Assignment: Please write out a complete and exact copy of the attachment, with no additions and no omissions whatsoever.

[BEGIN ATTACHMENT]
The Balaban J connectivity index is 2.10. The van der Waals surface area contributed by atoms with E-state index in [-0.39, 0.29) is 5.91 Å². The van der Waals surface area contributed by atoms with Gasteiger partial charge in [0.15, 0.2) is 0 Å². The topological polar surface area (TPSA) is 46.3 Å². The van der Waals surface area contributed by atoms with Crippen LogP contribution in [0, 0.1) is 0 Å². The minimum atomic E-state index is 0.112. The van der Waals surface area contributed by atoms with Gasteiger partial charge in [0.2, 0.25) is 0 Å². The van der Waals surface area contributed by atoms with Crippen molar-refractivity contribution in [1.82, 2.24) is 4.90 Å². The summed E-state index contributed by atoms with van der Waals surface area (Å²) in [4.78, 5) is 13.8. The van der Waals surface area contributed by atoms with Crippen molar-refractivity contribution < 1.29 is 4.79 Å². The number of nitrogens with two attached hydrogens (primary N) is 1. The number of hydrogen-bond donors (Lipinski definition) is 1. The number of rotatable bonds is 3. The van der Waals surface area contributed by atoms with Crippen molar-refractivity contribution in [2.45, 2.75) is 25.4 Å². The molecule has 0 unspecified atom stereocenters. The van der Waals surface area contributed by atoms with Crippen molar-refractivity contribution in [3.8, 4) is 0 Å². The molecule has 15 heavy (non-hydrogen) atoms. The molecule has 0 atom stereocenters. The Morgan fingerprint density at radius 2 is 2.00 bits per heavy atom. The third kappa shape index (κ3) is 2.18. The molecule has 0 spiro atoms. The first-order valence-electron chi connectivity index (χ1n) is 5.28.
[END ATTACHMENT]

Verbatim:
The Balaban J connectivity index is 2.10. The van der Waals surface area contributed by atoms with E-state index in [-0.39, 0.29) is 5.91 Å². The van der Waals surface area contributed by atoms with Gasteiger partial charge in [0.15, 0.2) is 0 Å². The topological polar surface area (TPSA) is 46.3 Å². The van der Waals surface area contributed by atoms with Crippen LogP contribution in [0, 0.1) is 0 Å². The minimum atomic E-state index is 0.112. The van der Waals surface area contributed by atoms with Gasteiger partial charge in [0.2, 0.25) is 0 Å². The van der Waals surface area contributed by atoms with Crippen molar-refractivity contribution in [1.82, 2.24) is 4.90 Å². The summed E-state index contributed by atoms with van der Waals surface area (Å²) in [4.78, 5) is 13.8. The van der Waals surface area contributed by atoms with Crippen molar-refractivity contribution < 1.29 is 4.79 Å². The number of nitrogens with two attached hydrogens (primary N) is 1. The number of hydrogen-bond donors (Lipinski definition) is 1. The number of rotatable bonds is 3. The van der Waals surface area contributed by atoms with Crippen molar-refractivity contribution in [2.45, 2.75) is 25.4 Å². The molecule has 0 unspecified atom stereocenters. The van der Waals surface area contributed by atoms with Crippen molar-refractivity contribution in [3.8, 4) is 0 Å². The molecule has 15 heavy (non-hydrogen) atoms. The molecule has 0 atom stereocenters. The Morgan fingerprint density at radius 2 is 2.00 bits per heavy atom. The third kappa shape index (κ3) is 2.18. The molecule has 0 spiro atoms. The first-order valence-electron chi connectivity index (χ1n) is 5.28.